Likewise, Atheists, Skeptics, and Humanists are finally being heard because they have equal access to a popular medium which is followed closely by young people who are interested in finding things out.
Mr. Deity would not have been possible without the internet. Where would we have been able to get seen and establish the following we have now? It just wouldn’t have been possible.
Chris: Semi-joke: Which of the 'Four Horsemen' is your personal favorite?
Brian: This is a really tough question. I love them all. I relate most to Sam Harris. We’re roughly the same age and we have very similar concerns — particularly the need to wrest questions of morality from religion (which has done such a profoundly poor job with right and wrong). Dennett’s “Breaking the Spell” is an enormously enlightening work which does a tremendous job of explaining (sympathetically) the religious impulse. And Dawkins' courage is a huge draw for me. When I introduced him recently at CalTech I said that he is a man with the most valuable type of courage — the courage to inspire courage in others. That’s about the highest compliment I can imagine.
But, if push came to shove, I’d have to go with Hitchens — probably because of his ability and willingness to debate. It’s in debate that you see him in all his glory — his eloquence, the blinding speed of his wit, his vast knowledge and life experience, his ability to say things in a way that is so blunt and devastating that you can’t help but see his point — even if you disagree. I’m also blown away by his writing. To read Hitchens is to be absorbed by the ideas of a man whose love of language is extremely satisfying. His ability to craft a sentence, a paragraph, a chapter, a book, is unmatched — and that’s really saying something considering the company of the other three who are likewise gifted.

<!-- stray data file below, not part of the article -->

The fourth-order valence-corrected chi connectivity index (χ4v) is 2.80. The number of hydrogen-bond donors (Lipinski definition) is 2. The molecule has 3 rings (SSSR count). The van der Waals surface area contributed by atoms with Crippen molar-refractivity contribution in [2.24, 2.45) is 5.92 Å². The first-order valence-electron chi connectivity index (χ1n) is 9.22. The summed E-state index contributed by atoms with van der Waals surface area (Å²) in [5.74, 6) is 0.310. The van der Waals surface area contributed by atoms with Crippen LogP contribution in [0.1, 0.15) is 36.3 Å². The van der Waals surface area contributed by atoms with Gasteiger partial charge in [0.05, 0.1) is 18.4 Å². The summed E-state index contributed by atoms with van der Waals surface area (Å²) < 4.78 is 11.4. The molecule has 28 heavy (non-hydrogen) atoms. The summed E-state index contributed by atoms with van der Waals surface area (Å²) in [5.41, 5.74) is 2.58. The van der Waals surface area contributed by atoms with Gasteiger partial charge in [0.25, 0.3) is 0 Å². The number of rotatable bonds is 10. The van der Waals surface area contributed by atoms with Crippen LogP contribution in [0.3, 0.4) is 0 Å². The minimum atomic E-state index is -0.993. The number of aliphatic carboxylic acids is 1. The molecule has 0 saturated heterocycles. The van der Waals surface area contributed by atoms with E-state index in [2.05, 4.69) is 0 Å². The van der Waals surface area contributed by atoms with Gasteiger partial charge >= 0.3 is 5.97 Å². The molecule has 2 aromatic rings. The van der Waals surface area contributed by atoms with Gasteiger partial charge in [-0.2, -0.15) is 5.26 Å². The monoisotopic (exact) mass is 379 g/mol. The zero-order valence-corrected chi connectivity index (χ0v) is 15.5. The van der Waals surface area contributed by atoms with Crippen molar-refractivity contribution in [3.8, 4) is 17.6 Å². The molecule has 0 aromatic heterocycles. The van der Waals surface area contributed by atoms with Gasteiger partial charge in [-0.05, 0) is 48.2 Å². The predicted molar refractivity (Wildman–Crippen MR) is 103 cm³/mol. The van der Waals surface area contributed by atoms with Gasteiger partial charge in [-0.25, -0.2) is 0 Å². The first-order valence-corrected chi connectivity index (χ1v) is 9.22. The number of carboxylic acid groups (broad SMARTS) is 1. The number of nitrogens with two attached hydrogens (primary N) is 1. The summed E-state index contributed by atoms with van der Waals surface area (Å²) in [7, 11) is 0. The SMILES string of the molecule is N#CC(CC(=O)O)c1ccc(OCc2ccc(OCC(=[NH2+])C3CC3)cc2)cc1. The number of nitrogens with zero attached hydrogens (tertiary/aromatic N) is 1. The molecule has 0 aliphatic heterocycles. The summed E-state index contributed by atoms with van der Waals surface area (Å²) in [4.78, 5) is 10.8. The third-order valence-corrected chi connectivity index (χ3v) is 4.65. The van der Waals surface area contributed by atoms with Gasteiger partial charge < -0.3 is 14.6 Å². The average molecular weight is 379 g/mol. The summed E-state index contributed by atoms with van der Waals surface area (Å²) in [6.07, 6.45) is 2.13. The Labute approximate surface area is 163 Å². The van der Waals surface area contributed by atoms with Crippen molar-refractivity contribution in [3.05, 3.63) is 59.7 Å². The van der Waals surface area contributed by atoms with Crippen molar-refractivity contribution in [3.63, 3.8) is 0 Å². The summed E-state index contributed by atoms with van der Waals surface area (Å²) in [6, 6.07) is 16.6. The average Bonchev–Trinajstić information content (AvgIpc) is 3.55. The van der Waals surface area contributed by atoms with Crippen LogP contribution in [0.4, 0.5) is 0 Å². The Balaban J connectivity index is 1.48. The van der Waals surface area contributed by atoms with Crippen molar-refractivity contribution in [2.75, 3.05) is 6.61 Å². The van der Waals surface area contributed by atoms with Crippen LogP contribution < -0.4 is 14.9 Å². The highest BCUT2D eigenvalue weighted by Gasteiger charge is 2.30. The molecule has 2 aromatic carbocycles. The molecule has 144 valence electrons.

Chris: Could you tell us a little about how you became involved with the other cast members Jimbo, Sean, and Amy?
Brian: I’ve known Amy for nearly 23 years. She used to be married to my best friend. So we go back a long way. She’s been involved in every single thing I’ve done having to do with making movies or short films (Mr. Deity included, obviously).
Sean was the lead hunk in my first film, Killing The Dream. He was so good and such a stand-up guy that I couldn’t see doing anything without him. He’s a tremendous actor and now a good friend.
I met Jimbo at the film festival where Killing The Dream won the Grand Jury award. I instantly had street cred with him. He and I started working together shooting video for other people and in a very short time became best friends. Jimbo is one of my all-time favorite people and just seeing his face makes me happy.
Chris: What has the overall response been, both from the religious and Atheist/Skeptic communities? Have you gotten any particularly surprising emails or comments?
Brian: A lot of people thought that I would get hate mail from the religious community. But having been extremely religious myself, I knew the vast majority of religious folks had a good sense of humor and would be able to laugh at this stuff so long as we didn’t cross the line and become offensive for no good reason. That belief has proved true. I’d say about 40% of our audience is religious — based on the emails I get.
I guess the most surprising thing to me is how much my skeptical audience dislikes the episodes that are just pure humor without any real commentary on biblical/religious matters. That doesn’t play well to the core audience, and that sometimes disappoints me.
Chris: Thanks again for taking the time to answer some questions for Advocating Reality. Keep up the excellent work on the show, and I eagerly await the next episode so that I can get my 'fix' :)